06 August 2018
We all know the theories of lifetime values of clients. While loyalty programs are supposed to translate these theories into concrete CRM measures, they often assume a different, less visible function though – working fundamentally against the theories.
At least on paper, the determination of a customer lifetime value and the resulting position in the lifecycle is a pretty straight forward exercise. Of course, lack of individualised data often means that companies need to work with average and aggregate data, but this should provide at least a reasonable basis. However, the precise value of a customer can certainly only be determined posthumous – since factors such as a change of job or change in the family situation can result in considerable deviations from expected results.
Based on sociographic data, the determination of a future value of a customer is key to many lifecycle value theories. It seems obvious that a young customer fresh off university with an international background and starting his or her career in a trainee programme of a developing multinational company should have a bigger potential for a company in the travel industry than a mid-level public servant working in the townhall of a small city on the countryside.
In spite of his potential, such a client is usually price sensitive in his young years though. The rise of the likes of Airbnb is not only the result of changed travel behaviours, but also because they represent a highly customisable value for money – something at least as critical to young people than technology or social media features.
Given this price sensitiveness, travel loyalty programs are thus of particular interest to these people thanks to the financial benefits the programs provide. The motivation to join these programs for most people under 30 is of financial nature – they are not necessarily interested in relationship aspects. And when looking at the programs, you quickly understand that you can save 5 to 10% of your costs (or more) when using these programs in a smart way – what is ways superior to the value offered through loyalty programs in other industries and does explain the popularity of the schemes.
While there is nothing bad per se in the fact that people start their relationships with these programs so early, it means, however, on the other side that they already have 20+ years of experience with them until they reach the point of being at the height of their individual lifecycle value curb. The objective of each loyalty strategy should be that you’ll have managed to win the loyalty of that customer when he is around 50, has lots of disposable income and still many years to spend money as less price sensitive customer. And the loyalty programs are to influence their behaviour in a subtle manner at that point, building on a strong and trustful relationship. Loyalty programs as a vehicle to get access to profitable customers, which are now cash cows for the company.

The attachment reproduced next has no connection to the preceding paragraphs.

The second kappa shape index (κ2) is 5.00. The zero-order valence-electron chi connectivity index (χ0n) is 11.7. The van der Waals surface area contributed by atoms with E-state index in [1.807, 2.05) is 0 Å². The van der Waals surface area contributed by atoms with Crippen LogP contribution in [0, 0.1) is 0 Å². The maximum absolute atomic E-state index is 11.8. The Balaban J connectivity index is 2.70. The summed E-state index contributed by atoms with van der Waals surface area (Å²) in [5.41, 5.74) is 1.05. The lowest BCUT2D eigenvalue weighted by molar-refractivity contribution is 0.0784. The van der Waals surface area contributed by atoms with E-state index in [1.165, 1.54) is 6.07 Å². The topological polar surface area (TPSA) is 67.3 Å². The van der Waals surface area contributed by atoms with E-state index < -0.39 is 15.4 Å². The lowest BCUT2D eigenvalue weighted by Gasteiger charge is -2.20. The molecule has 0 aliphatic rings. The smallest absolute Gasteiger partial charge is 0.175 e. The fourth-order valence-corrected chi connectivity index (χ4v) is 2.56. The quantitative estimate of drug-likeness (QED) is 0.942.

So far for the theory. But “trustful” is too often a term in full contradiction to the experience of loyalty program members. If you’ve been a member in whatever travel loyalty program for ten years or more, you’re very likely to have seen it all: Decreases of the value proposition, lack of transparency, failure to deliver elite benefits, irrelevant communication and so on. Each of these elements on its own would already be an obstacle to trustful relationships. Being exposed to several of them on a regular basis only worsens the picture. And in parallel, the overall customer experience as such needs to evolve with customer expectations.
That means that a vast majority of members arrives very frustrated at the peak of their cycles of lifetime value. Slogans such as “Don’t collect miles, collect memories” (Qatar Airways) are the typical product of PR agencies, but reflect very little the reality of an experienced program member. Just as an example, a Qatar Airways member risks indeed having his own memories, given the recent massive devaluation of the program…
Relationships at that point have often turned sour and unless considerable benefits – such as for top elite members – are at stake (which come with a corresponding cost for the program operator), the interest in the programs is often at a low point. The program is not able to fulfil its role it is supposed to fulfil.
As lifetime cycles in the travel industry tend to be much longer than in other industries, we should understand the tremendous opportunities coming from that. But this also changes how programs need to do business. The quarterly or annual view can certainly not be omitted completely in order to satisfy internal stakeholders. But long term success at the level of the individual relationships can only be obtained by being reliable over a long period.
Doing such self-critical reflection how reliable you really are with your program over the course of many years is certainly a very productive exercise for each loyalty program manager – and it should also cover periods of previous loyalty managers. It can deliver interesting insights into what you may need to change to ensure that you don’t lose your customers when they should actually be the most loyal to you.
Loyalty remains what it is: a long term game, requiring day-to-day efforts. That is like having a vision for your child how to succeed in life, while being consumed with day-to-day issues of much less strategic nature. Nobody ever said that loyalty management would be an easy task.